OKEECHOBEE, Fla. - The South Florida Water Management District (SFWMD) held a ribbon cutting ceremony for the S-191A Pump Station, the final component of the Lakeside Ranch Stormwater Treatment Area (STA) Project on Sept, 10, 2021.
The Lakeside Ranch STA and S-191A Pump Station are key components of the Northern Everglades and Estuaries Protection Program. Additionally, the project is identified in the Lake Okeechobee Basin Management Plan to improve water quality for Lake Okeechobee.
“This project will improve water quality flowing into Lake Okeechobee, the liquid heart of America’s Everglades,” said Ben Butler, SFWMD Governing Board Member. “Our residents and businesses rely on Lake Okeechobee for their livelihood, and this ribbon-cutting signifies another step forward for Florida’s natural resources.”
“We are truly dedicated to working with our partners, stakeholders and the public to expedite beneficial projects across South Florida,” said Drew Bartlett, SFWMD Executive Director. “I’m proud of the accomplishments of the hard-working staff at the District who routinely complete restoration projects that support our mission and improve our natural systems.”
“Protecting our natural resources and ecosystems continues to be a priority for Okeechobee County,” said Terry Burroughs, Chair, Okeechobee Board of County Commissioners. “It is critical that we continue to work with local and state partners to improve the health of Lake Okeechobee, which is the lifeblood of so many Okeechobee County residents.”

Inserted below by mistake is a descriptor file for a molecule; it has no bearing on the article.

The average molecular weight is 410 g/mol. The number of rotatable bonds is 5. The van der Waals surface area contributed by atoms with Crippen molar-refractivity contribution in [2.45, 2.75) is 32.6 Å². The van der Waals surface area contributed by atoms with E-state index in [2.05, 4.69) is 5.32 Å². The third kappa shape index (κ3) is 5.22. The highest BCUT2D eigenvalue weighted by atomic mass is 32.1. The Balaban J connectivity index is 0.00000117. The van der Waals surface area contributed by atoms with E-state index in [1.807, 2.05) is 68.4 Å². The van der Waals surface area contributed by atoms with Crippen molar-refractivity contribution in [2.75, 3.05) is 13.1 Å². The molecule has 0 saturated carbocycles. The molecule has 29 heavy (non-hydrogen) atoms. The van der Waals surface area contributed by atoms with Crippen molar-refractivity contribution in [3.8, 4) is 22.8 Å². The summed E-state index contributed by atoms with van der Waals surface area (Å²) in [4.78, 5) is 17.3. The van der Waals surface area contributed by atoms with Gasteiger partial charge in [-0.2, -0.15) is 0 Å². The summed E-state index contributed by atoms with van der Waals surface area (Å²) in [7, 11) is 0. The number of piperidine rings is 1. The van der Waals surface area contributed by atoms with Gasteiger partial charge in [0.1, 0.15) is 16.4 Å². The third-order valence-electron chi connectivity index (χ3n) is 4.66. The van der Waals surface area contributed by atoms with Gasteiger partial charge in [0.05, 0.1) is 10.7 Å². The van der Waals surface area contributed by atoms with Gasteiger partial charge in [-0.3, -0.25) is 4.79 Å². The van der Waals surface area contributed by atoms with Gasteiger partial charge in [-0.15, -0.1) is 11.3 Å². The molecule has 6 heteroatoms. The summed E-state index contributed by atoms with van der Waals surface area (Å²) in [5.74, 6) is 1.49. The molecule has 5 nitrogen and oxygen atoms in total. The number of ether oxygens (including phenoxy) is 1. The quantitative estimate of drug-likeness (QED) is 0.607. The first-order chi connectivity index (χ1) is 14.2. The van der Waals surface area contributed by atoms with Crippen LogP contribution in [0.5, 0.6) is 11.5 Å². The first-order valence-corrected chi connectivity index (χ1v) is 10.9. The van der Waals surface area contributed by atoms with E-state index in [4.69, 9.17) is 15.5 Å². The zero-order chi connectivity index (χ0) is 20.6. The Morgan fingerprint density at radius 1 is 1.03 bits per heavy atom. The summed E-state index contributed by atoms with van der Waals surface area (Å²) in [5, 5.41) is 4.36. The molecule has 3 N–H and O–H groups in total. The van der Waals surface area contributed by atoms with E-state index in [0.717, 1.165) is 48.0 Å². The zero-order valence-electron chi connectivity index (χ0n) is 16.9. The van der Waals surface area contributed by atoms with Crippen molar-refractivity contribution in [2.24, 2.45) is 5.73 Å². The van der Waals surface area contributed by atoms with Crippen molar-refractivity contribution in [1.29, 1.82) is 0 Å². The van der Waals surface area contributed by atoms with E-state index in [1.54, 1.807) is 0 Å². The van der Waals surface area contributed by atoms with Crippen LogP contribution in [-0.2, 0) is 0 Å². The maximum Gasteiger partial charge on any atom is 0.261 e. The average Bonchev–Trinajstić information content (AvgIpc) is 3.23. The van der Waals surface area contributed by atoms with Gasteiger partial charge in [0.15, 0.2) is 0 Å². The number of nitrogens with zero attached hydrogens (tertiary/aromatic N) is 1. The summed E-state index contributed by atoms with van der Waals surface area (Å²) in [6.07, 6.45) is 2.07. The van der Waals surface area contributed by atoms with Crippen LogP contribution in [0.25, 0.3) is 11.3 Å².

The Lakeside Ranch STA is located in Martin County, and the S-191A Pump Station that supports the STA is located in Okeechobee County. The project was completed in three phases:
Over 1,700 acres of natural wetlands were created in the first two phases, capable of treating stormwater runoff from the S-191 Basin. The new pump station houses four pumps (150 cubic feet per second capacity per pump) for recirculation and flood control. This project removes approximately 16 tons of phosphorus each year that would otherwise end up in Lake Okeechobee.
Although Nubbin Slough has one of the highest phosphorus levels in the watershed, water leaving the STA is just 40 ppb phosphorus.
SFWMD continues to advance important Everglades restoration projects that will send more water south, reduce harmful discharges, and improve water quality in South Florida.